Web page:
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Continuing Professional Development (CPD)

What is CPD, why it is important for music teachers and how to find it.

Last updated: 18 November 2020

Continuing Professional Development, or CPD, is a self-directed process of developing your skills and knowledge, both through training and qualifications and as you work. It helps you set goals for yourself and expand your professional network by connecting you with others who are on CPD journeys of their own.

Where to start with your CPD

To make CPD a regular part of your work, keep a journal of any questions, insights and learning points that arise from your teaching. You might record:

  • Any training and what you learned from it
  • Tips picked up from colleagues
  • New resources or ways of working that you discover
  • Feedback from students
  • Insights gained from taking on a new or responsibility, such as a leadership role or deputising for colleagues
  • Lessons learned from mistakes or critical incidents

Set longer-term goals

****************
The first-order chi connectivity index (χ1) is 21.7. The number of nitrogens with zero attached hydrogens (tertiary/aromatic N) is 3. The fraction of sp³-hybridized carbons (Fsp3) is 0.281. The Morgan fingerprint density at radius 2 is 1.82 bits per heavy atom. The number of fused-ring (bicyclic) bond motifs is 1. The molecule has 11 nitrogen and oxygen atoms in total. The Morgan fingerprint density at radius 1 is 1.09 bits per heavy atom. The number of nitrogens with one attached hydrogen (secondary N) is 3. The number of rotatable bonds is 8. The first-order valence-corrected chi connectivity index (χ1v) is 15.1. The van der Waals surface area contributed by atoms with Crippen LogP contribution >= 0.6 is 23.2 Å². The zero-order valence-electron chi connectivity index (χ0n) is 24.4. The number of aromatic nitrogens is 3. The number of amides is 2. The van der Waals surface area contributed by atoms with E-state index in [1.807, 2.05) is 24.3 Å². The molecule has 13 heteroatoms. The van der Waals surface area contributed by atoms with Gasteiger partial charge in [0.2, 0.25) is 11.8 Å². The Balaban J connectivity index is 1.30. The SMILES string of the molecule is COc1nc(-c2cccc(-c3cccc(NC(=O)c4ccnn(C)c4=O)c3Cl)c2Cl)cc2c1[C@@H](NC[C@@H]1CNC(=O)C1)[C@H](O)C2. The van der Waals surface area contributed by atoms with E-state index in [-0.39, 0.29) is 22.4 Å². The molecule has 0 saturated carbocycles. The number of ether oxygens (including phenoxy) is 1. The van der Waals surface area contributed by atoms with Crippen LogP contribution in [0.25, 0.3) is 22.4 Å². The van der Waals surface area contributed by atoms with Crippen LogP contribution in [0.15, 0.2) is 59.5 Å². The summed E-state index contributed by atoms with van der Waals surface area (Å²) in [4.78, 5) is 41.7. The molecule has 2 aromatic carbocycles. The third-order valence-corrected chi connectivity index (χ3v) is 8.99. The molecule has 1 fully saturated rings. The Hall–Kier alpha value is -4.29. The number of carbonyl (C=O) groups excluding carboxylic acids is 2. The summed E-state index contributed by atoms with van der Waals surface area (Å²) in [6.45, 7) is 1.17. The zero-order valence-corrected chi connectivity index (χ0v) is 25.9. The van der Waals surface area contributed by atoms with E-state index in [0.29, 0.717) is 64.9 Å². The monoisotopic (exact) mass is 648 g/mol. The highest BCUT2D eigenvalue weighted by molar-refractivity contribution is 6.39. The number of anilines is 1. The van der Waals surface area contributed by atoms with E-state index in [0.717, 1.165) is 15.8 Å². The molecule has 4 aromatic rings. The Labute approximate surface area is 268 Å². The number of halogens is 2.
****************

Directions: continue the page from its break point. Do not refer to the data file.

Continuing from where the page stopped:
Reflect on your longer-term goals and what you need to do to achieve them. For example, perhaps you want to expand your teaching practice and are looking to develop your business and marketing skills. Once you are clear about your goals, you can direct your CPD more effectively.

Check in with music education sector developments

Keeping up with music education news and debates helps keep your knowledge current. Check the MU website regularly for important sector announcements, and find other music teachers and useful threads on social media by searching for the hashtags #musiced and #musicedchat.

Training opportunities from the MU

  • The MU offers a range of events to help members who teach develop their skills and knowledge, from finance and self-promotion to creativity and wellbeing. These are mostly free or heavily subsidised.
  • The Federation of Entertainment Unions (FEU), of which the MU is part, offers a training service that is fully accessible to MU members. Much of the training is free and covers a wide range of topics, from assertiveness to vlogging. MU members need to complete a registration process.
  • The Art of Teaching is a joint project from the MU and MusicTeachers.co.uk. It comprises over 100 videos about teaching, with information and ideas from experienced professionals working across genres, age ranges and ability levels. 

Other sources of training

If you teach in schools or other community settings, ask about training opportunities. Your local music education hub may offer (or signpost to) training that can be also be accessed by private and self-employed teachers. If you cannot find your local hub, ask your regional MU office.

There are many training providers in music education. The following is just a sample:

Qualifications